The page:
Grants awarded through the PACF’s Community Action Grants Program are made possible by generous individuals/businesses who have established a charitable fund with the PACF. The Program uses the resources available through the Foundation’s Unrestricted and Field of Interest Funds to meet the ever-changing needs of its service region. The Foundation works with volunteers region-wide to review the grant applications and select the recipients. Additionally, the Foundation consults with individuals who have established Donor Advised Funds through the PACF and works with these individuals to provide additional grant support for the projects proposed through the Community Action Grants Program. To learn more about the Program, individuals should call the Foundation at 304.428.4438 or email firstname.lastname@example.org.
Parkersburg Area Community Foundation Grants
Ritchie County Community Foundation Grants
Project Yoga MOV was founded in 2017 by the owners of Full Circle Yoga, Cheryl and Patrick McHugh with the mission of bringing the therapeutic benefits of yoga to the Parkersburg area for individuals who are underserved. The all-volunteer organization consists of a Board of Directors, Executive Director, Program Manager, and trained yoga instructors.
“Our clients are those who would not traditionally seek-out yoga,” said Cheryl McHugh, Project Yoga MOV’s Board Chair. “There are so many benefits of yoga, both mentally and physically, and we want to expose individuals to those benefits.”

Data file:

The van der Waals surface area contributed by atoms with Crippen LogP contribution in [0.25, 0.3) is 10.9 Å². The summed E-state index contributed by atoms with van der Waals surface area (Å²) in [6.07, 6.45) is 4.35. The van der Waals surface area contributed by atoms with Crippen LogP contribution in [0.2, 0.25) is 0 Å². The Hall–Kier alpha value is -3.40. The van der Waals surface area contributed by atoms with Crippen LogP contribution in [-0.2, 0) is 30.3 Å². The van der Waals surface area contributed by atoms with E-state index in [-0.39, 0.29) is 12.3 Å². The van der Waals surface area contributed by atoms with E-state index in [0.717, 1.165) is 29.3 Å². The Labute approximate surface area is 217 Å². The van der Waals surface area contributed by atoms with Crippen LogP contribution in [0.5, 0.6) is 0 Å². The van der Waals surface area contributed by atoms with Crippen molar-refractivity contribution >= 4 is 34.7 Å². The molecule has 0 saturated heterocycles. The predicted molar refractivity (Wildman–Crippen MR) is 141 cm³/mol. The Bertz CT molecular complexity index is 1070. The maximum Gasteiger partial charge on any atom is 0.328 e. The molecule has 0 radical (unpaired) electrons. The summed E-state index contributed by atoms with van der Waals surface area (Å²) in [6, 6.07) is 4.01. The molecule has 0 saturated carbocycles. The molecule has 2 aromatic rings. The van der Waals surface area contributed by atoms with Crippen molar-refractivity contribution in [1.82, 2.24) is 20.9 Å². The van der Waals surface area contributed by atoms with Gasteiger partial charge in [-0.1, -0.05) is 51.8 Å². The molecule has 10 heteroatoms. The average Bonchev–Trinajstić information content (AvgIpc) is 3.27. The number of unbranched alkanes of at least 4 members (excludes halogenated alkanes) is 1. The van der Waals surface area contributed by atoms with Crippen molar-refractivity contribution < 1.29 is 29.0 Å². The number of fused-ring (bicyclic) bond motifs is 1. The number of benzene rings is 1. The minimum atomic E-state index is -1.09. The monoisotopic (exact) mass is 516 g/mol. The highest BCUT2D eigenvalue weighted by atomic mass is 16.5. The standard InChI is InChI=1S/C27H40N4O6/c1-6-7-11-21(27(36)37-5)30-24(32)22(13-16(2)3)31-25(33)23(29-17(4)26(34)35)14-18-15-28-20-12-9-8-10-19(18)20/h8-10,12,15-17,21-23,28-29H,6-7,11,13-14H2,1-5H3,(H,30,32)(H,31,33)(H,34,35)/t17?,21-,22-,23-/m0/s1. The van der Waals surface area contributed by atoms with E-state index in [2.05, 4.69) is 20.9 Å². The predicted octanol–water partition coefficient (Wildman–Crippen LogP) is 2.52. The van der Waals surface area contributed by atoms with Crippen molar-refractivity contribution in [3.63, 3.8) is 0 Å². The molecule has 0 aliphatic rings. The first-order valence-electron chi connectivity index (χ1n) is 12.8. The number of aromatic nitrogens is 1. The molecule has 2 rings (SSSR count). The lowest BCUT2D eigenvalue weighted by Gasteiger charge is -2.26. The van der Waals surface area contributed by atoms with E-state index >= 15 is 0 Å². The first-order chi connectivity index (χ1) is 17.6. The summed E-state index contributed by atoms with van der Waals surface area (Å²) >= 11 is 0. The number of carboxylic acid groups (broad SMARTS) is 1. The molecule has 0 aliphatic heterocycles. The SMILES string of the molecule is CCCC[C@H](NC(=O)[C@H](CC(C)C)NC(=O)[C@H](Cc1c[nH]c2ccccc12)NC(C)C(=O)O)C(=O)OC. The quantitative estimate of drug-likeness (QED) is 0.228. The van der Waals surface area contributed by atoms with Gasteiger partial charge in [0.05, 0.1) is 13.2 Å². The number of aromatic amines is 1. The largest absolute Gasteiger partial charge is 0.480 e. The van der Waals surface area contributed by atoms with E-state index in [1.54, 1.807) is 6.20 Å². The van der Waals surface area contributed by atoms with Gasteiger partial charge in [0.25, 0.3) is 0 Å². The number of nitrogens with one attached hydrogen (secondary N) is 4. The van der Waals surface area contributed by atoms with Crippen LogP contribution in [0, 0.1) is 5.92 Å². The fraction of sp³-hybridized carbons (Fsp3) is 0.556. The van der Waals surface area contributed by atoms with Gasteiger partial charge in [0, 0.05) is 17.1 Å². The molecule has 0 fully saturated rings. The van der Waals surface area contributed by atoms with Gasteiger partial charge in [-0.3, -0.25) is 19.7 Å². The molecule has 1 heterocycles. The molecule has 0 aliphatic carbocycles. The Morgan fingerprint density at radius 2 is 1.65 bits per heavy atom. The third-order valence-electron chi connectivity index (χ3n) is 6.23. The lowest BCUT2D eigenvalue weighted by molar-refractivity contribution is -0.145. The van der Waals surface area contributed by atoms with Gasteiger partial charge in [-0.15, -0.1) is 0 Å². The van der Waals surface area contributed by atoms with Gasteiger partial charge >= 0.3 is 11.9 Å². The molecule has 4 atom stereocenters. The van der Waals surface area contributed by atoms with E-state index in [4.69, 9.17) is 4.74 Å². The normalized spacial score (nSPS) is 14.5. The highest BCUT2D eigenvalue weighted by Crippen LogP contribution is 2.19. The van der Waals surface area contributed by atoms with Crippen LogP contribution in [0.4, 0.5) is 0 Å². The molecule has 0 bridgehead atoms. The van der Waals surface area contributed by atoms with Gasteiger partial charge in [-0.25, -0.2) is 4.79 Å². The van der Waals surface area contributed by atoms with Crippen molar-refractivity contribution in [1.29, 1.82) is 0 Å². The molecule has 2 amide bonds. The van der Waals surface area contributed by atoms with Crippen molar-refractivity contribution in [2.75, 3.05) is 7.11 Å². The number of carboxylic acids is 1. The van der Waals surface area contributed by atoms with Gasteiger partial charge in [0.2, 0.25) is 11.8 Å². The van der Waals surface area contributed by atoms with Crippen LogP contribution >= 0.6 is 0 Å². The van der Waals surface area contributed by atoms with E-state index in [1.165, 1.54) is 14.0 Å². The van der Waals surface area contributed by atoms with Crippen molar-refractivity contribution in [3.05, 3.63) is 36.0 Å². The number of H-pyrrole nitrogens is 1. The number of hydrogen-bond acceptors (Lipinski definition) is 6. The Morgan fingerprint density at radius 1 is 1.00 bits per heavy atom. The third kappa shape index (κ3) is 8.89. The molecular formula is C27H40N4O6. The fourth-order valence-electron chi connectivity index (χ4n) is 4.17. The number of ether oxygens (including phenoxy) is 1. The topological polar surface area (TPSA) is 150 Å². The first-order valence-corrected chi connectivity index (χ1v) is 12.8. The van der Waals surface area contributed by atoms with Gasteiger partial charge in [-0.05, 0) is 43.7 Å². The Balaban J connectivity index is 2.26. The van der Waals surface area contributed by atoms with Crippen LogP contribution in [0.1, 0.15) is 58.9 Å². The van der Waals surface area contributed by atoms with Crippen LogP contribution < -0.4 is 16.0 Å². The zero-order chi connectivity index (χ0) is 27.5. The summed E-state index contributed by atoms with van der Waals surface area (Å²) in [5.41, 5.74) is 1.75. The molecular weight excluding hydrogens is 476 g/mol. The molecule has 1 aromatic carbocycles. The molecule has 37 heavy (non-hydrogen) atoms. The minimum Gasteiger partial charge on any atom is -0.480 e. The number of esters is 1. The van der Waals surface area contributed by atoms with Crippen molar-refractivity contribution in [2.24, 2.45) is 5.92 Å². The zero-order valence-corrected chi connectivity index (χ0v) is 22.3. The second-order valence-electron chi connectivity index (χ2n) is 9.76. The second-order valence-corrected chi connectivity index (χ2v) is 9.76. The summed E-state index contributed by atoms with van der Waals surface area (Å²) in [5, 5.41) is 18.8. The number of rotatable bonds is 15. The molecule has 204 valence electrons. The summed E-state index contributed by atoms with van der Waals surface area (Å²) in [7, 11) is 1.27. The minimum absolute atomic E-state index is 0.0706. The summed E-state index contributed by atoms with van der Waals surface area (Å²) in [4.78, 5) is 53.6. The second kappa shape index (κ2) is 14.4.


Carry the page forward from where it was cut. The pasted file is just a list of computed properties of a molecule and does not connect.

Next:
Currently, with the help certified and trained yoga instructors, Project Yoga MOV provides service to citizens in Wood, Pleasants, and Washington counties in the Mid-Ohio Valley region. Through their work, the Mid-Ohio Fellowship Home, Wood County Senior Center, St. Mary’s Correctional Center, Parkersburg Correctional Center, Boys & Girls Club of Parkersburg, and area elementary, middle, and high schools have introduced yoga to their clients/students. In addition to these sessions, Project Yoga MOV, with the help of the VET Center, has also introduced yoga to local Vietnam veterans.
“Our yoga instructors have completed 200+ hours of yoga training, in addition to a Trauma Sensitive training,” said Cheryl McHugh. “We are not here to say what level is your trauma – trauma is trauma. We are here to provide the benefits of yoga, to help with thought and emotional processing and to teach individuals to breath consciously and feel. All of these elements together can make a positive difference for an individual.”